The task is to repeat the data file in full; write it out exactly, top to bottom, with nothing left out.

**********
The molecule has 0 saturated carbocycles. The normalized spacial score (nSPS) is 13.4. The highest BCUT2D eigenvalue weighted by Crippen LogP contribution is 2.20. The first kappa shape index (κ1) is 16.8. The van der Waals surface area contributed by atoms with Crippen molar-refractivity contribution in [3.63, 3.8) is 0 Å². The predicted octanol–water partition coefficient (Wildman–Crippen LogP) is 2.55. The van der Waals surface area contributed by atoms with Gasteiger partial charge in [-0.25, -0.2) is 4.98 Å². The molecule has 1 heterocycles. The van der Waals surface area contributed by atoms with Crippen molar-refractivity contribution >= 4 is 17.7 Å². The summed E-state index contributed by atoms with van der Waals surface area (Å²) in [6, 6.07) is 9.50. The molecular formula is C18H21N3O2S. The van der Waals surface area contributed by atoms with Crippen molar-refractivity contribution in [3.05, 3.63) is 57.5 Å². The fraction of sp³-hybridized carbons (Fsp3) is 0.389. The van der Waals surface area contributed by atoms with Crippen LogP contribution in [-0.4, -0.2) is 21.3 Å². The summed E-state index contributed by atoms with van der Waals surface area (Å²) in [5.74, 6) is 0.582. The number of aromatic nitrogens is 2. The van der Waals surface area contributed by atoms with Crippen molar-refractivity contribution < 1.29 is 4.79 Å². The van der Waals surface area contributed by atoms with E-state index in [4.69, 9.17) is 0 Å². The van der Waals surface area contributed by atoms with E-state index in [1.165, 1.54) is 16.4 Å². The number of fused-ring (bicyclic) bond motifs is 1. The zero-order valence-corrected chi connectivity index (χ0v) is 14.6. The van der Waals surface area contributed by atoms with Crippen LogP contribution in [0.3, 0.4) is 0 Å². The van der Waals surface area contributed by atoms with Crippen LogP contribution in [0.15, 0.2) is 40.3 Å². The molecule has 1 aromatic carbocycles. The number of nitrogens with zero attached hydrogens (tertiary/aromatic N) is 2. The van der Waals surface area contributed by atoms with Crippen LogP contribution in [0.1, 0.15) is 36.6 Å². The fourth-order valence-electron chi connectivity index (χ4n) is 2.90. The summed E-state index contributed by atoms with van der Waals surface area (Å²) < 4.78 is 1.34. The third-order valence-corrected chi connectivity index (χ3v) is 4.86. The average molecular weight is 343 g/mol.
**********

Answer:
The molecule has 0 saturated carbocycles. The normalized spacial score (nSPS) is 13.4. The highest BCUT2D eigenvalue weighted by Crippen LogP contribution is 2.20. The first kappa shape index (κ1) is 16.8. The van der Waals surface area contributed by atoms with Crippen molar-refractivity contribution in [3.63, 3.8) is 0 Å². The predicted octanol–water partition coefficient (Wildman–Crippen LogP) is 2.55. The van der Waals surface area contributed by atoms with Gasteiger partial charge in [-0.25, -0.2) is 4.98 Å². The molecule has 1 heterocycles. The van der Waals surface area contributed by atoms with Crippen molar-refractivity contribution >= 4 is 17.7 Å². The summed E-state index contributed by atoms with van der Waals surface area (Å²) in [6, 6.07) is 9.50. The molecular formula is C18H21N3O2S. The van der Waals surface area contributed by atoms with Crippen molar-refractivity contribution in [3.05, 3.63) is 57.5 Å². The fraction of sp³-hybridized carbons (Fsp3) is 0.389. The van der Waals surface area contributed by atoms with Crippen LogP contribution in [-0.4, -0.2) is 21.3 Å². The summed E-state index contributed by atoms with van der Waals surface area (Å²) in [5.74, 6) is 0.582. The number of aromatic nitrogens is 2. The van der Waals surface area contributed by atoms with Crippen molar-refractivity contribution < 1.29 is 4.79 Å². The van der Waals surface area contributed by atoms with E-state index in [4.69, 9.17) is 0 Å². The van der Waals surface area contributed by atoms with E-state index in [1.165, 1.54) is 16.4 Å². The number of fused-ring (bicyclic) bond motifs is 1. The zero-order valence-corrected chi connectivity index (χ0v) is 14.6. The van der Waals surface area contributed by atoms with Crippen LogP contribution in [0.3, 0.4) is 0 Å². The van der Waals surface area contributed by atoms with Crippen LogP contribution in [0.15, 0.2) is 40.3 Å². The molecule has 1 aromatic carbocycles. The number of nitrogens with zero attached hydrogens (tertiary/aromatic N) is 2. The van der Waals surface area contributed by atoms with Crippen LogP contribution in [0.1, 0.15) is 36.6 Å². The fourth-order valence-electron chi connectivity index (χ4n) is 2.90. The summed E-state index contributed by atoms with van der Waals surface area (Å²) < 4.78 is 1.34. The third-order valence-corrected chi connectivity index (χ3v) is 4.86. The average molecular weight is 343 g/mol.